That, of course, is driven by Stephen Curry, who finished with 31 points on 12-for-22 shooting in 37 minutes, and generated a 7-point possession by hitting a 3 while blatantly fouled by Horford, allowing to then Curry hit the free throw followed by Otto Porter Jr. knocking down 3 more.

A minute later, that Curry 3 put Golden State in place and put Boston back on their heels.

But rather than crumble, the Celtics responded. They went 11-6 in the closing minutes of the third quarter to regain the lead going into the fourth. From there, the Celtics beat Golden State 23-11, limiting the Warriors to just one field goal in the first three minutes as Boston went on a quick 9-2 run to rebound their lead to double digits.

“For me, it was just being ready,” Marcus Smart said. “Keep calm. We’ve been here before. They’re a very good team. They’re going to run, but so are we. We just have to pull ourselves together and keep on running.”

The fact that Boston had the painting patrolled by Robert Williams III helped. While Tatum, Smart and Jaylen Brown all tallied more than 20 points, five rebounds and five assists – becoming the first trio of teammates to accomplish this feat in an NBA Finals game since Magic Johnson, Kareem Abdul- Jabbar and Michael Cooper did. for the Los Angeles Lakers against the Celtics in 1984 – it was Williams who was the team’s best plus-21 in 25 minutes, and finished with 8 points, 10 rebounds, 4 blocked shots and a mountain of bustle games.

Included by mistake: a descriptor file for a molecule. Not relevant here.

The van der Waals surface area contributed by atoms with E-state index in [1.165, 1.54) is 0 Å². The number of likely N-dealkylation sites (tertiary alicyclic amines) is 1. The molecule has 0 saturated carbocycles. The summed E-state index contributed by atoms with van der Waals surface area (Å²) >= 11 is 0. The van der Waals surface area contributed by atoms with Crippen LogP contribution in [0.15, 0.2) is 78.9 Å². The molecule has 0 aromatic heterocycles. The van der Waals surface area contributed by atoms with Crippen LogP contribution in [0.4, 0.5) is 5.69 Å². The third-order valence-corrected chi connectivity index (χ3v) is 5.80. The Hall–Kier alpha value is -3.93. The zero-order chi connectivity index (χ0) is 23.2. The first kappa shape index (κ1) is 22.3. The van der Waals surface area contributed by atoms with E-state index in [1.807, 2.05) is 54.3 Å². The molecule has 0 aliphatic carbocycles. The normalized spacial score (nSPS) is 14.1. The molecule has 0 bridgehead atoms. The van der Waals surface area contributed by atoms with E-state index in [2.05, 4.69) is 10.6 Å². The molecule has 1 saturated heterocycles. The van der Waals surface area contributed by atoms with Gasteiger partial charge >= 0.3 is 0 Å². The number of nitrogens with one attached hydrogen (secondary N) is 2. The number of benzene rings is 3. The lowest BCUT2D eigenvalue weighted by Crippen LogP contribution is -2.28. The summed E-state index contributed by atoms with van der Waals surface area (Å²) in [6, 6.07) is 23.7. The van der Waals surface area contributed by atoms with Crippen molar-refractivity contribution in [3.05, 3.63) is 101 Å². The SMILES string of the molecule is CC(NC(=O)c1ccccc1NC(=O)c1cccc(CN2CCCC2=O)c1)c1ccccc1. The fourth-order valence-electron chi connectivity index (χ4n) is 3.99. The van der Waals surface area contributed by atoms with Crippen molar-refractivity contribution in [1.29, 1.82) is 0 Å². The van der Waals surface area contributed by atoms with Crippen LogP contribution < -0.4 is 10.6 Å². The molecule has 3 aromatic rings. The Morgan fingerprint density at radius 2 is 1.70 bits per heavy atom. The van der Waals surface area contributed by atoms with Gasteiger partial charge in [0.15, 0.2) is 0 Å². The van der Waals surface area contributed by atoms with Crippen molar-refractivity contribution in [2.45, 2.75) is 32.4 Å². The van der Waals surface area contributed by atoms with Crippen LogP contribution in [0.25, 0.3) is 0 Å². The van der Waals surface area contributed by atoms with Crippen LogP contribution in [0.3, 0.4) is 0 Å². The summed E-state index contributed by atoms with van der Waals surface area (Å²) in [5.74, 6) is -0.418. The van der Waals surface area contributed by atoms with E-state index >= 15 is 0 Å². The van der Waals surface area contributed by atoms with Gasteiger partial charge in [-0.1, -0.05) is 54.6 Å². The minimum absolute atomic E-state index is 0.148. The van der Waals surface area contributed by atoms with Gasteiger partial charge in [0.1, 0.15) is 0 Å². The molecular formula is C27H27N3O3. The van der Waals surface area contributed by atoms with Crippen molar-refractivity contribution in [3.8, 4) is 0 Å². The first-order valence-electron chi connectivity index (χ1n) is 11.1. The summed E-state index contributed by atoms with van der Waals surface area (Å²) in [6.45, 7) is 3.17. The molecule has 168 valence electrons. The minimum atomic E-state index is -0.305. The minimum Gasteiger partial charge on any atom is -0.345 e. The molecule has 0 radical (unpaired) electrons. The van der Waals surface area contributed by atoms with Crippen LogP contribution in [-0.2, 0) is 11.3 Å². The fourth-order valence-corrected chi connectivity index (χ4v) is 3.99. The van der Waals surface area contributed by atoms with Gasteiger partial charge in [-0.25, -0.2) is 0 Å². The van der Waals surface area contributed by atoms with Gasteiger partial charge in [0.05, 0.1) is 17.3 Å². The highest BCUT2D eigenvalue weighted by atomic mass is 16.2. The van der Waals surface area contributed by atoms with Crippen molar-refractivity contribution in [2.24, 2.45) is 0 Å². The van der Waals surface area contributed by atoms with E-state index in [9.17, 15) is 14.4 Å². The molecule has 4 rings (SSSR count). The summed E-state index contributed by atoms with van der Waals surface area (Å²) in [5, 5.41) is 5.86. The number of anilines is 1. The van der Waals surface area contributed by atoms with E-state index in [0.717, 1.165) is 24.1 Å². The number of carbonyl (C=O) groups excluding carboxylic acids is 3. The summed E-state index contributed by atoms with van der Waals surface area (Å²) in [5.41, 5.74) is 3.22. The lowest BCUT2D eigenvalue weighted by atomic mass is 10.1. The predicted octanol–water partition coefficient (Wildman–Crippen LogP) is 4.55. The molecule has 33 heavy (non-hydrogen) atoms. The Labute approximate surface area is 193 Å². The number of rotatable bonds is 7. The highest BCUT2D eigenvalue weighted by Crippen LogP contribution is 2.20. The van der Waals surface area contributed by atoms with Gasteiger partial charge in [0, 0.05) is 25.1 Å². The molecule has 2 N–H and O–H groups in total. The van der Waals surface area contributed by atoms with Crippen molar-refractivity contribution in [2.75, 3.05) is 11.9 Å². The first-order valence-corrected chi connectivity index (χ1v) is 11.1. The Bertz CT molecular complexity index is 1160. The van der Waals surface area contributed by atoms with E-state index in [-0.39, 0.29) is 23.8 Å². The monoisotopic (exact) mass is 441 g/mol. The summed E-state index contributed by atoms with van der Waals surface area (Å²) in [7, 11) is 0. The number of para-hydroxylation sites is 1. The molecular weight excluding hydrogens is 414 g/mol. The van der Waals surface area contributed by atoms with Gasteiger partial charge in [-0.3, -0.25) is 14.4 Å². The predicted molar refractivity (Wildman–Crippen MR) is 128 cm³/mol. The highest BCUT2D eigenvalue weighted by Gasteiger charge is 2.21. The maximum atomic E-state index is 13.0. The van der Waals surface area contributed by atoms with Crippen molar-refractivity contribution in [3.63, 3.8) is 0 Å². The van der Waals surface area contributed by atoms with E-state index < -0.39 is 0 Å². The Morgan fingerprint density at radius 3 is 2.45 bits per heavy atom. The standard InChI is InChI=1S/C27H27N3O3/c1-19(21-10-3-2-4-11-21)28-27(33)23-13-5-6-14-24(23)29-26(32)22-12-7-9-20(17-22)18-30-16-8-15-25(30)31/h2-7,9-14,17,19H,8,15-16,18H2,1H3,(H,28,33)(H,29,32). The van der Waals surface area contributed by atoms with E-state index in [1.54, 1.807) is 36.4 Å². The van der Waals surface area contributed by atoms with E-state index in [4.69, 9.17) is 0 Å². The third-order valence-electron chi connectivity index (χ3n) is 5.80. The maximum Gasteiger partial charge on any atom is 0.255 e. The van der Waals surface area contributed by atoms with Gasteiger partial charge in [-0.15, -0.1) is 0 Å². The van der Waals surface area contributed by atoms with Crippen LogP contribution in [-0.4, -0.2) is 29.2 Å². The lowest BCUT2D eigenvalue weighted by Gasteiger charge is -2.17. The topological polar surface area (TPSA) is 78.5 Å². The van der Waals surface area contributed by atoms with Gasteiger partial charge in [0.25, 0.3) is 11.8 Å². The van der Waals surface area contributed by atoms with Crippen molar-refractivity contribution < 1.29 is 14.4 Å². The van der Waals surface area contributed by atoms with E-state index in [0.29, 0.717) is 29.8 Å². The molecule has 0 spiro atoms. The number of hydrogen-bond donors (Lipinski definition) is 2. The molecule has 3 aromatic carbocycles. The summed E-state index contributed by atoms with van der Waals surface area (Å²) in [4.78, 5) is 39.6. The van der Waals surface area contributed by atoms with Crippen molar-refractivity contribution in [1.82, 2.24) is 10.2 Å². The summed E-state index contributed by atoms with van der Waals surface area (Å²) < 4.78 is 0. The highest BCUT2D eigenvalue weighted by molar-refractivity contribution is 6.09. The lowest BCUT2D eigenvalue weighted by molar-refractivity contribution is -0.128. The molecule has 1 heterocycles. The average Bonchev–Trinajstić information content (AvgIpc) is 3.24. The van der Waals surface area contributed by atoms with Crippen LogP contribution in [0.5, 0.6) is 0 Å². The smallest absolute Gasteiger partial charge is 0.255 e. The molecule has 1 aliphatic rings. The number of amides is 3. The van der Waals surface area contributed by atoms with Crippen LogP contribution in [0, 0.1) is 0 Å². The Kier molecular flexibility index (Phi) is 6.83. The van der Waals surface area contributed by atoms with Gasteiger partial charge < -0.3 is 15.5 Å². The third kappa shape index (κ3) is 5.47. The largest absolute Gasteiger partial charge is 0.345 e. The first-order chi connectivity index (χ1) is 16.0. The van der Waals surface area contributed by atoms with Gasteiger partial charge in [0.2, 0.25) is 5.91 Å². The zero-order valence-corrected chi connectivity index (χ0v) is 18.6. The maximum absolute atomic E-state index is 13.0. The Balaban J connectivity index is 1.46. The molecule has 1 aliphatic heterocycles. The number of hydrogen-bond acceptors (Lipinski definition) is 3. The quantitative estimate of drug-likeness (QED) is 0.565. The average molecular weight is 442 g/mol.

“He’s a game-changer,” Horford said. “Rob is a real game-changer. We’re very lucky to have a guy like that impacting the win the way he does, because it’s beyond the numbers with him. he brings, being in the right I was so impressed with Rob, just by his ability to keep improving and learning.

“He’s learning. We talk to him, I feel like we can ask a lot of him and he always understands, understands and that’s better. But his stuff goes beyond the box score, the impact he has on the Game.”

Williams has seen that impact fluctuate from game to game throughout these playoffs, as he has struggled with his left knee for more than two months. He underwent meniscus surgery on that knee at the end of March, which knocked him out for the end of the regular season and the start of Boston’s first-round playoff series against the Brooklyn Nets.